The official docs for this function are helpful. This is the function used by tokenize() to generate the ENCODING token. It can be used separately to determine the encoding of some Python code. The calling syntax is the same as for tokenize().

Returns a tuple of the encoding, and a list of any lines (in bytes) that it has read from the function (it will read at most two lines from the file). Invalid encodings will cause it to raise a SyntaxError.

>>> tokenize.detect_encoding(io.BytesIO(b'# -*- coding: ascii -*-').readline)
('ascii', [b'# -*- coding: ascii -*-'])

This function should be used to detect the encoding of a Python source file before opening it in text mode. For example

with open('file.py', 'br') as f:
    encoding, _ = tokenize.detect_encoding(f.readline)

with open('file.py', encoding=encoding) as f:
    ...

Otherwise, the text read from the file may not be parsable as Python. For example, ast.parse may fail if text from the file is read with the wrong encoding. For example, if a file starts with a Unicode BOM character, ast.parse will fail if the file is not opened with the proper encoding.

tokenize.open(filename)

This is an alternative to the built-in open() function that automatically opens a Python file in text mode with the correct encoding, as detected by detect_encoding().

This function is not particularly useful in conjunction with the tokenize() function (remember that tokenize() requires opening a file in binary mode, whereas this function opens it in text mode). Rather, this is a function that uses the functionality of the tokenize module, in particular, detect_encoding(), to provide a higher level task that would be difficult to do otherwise (opening a Python source file in text mode using the syntactically correct encoding).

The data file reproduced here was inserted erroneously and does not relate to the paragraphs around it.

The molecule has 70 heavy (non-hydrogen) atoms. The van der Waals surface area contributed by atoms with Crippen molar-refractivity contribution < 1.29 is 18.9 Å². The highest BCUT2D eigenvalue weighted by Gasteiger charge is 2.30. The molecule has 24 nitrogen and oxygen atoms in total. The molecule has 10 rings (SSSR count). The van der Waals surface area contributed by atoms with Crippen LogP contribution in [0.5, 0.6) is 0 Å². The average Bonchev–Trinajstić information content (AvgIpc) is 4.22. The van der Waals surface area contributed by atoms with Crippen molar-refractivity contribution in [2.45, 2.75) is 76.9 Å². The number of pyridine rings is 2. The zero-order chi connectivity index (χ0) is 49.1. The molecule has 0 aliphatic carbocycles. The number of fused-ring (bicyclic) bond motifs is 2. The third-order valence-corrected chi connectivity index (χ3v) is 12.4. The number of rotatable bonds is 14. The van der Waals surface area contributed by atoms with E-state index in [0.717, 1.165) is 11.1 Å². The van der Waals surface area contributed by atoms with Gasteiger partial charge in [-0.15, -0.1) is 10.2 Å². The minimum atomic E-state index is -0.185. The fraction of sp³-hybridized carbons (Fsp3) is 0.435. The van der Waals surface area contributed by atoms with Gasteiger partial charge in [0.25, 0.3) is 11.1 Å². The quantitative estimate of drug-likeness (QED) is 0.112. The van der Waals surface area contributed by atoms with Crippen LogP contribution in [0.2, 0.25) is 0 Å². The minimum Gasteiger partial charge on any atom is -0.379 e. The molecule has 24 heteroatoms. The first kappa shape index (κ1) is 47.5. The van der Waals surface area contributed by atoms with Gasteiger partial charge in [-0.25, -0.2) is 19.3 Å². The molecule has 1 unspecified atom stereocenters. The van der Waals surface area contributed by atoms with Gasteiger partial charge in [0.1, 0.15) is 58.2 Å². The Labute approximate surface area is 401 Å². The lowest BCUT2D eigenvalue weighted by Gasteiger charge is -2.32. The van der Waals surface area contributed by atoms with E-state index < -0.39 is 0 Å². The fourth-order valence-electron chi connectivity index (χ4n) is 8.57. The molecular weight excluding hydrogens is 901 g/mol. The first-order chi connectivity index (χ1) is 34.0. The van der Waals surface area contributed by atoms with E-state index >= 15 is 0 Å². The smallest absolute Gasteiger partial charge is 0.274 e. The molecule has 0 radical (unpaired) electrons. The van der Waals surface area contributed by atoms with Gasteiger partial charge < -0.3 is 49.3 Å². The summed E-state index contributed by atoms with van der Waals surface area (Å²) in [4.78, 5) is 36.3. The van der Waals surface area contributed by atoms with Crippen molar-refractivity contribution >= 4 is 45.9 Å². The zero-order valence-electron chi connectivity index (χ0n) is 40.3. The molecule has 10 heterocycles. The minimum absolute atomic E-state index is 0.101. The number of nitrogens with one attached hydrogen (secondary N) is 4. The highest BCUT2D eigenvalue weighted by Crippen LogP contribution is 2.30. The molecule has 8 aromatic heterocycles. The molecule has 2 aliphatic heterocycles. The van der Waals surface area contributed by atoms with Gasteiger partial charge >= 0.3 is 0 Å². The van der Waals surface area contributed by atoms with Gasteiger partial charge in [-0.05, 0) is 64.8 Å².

Command Line Usage

The tokenize module can be called from the command line using python -m tokenize filename.py. This prints three columns, representing the start-end line and column positions, the token type, and the token string. If the -e flag is used, the token type for operators is the exact type. Otherwise the OP type is used.

$ python -m tokenize example.py
0,0-0,0:            ENCODING       'utf-8'
1,0-1,43:           COMMENT        '# This is a an example file to be tokenized'
1,43-1,44:          NL             '\n'
2,0-2,1:            NL             '\n'
3,0-3,3:            NAME           'def'
3,4-3,7:            NAME           'two'
3,7-3,8:            OP             '('
3,8-3,9:            OP             ')'
3,9-3,10:           OP             ':'
3,10-3,11:          NEWLINE        '\n'
4,0-4,4:            INDENT         '    '
4,4-4,10:           NAME           'return'
4,11-4,12:          NUMBER         '1'
4,13-4,14:          OP             '+'
4,15-4,16:          NUMBER         '1'
4,16-4,17:          NEWLINE        '\n'
5,0-5,0:            DEDENT         ''
5,0-5,0:            ENDMARKER      ''
$ python -m tokenize -e example.py
0,0-0,0:            ENCODING       'utf-8'
1,0-1,43:           COMMENT        '# This is a an example file to be tokenized'
1,43-1,44:          NL             '\n'
2,0-2,1:            NL             '\n'
3,0-3,3:            NAME           'def'
3,4-3,7:            NAME           'two'
3,7-3,8:            LPAR           '('
3,8-3,9:            RPAR           ')'
3,9-3,10:           COLON          ':'
3,10-3,11:          NEWLINE        '\n'
4,0-4,4:            INDENT         '    '
4,4-4,10:           NAME           'return'
4,11-4,12:          NUMBER         '1'
4,13-4,14:          PLUS           '+'
4,15-4,16:          NUMBER         '1'
4,16-4,17:          NEWLINE        '\n'
5,0-5,0:            DEDENT         ''
5,0-5,0:            ENDMARKER      ''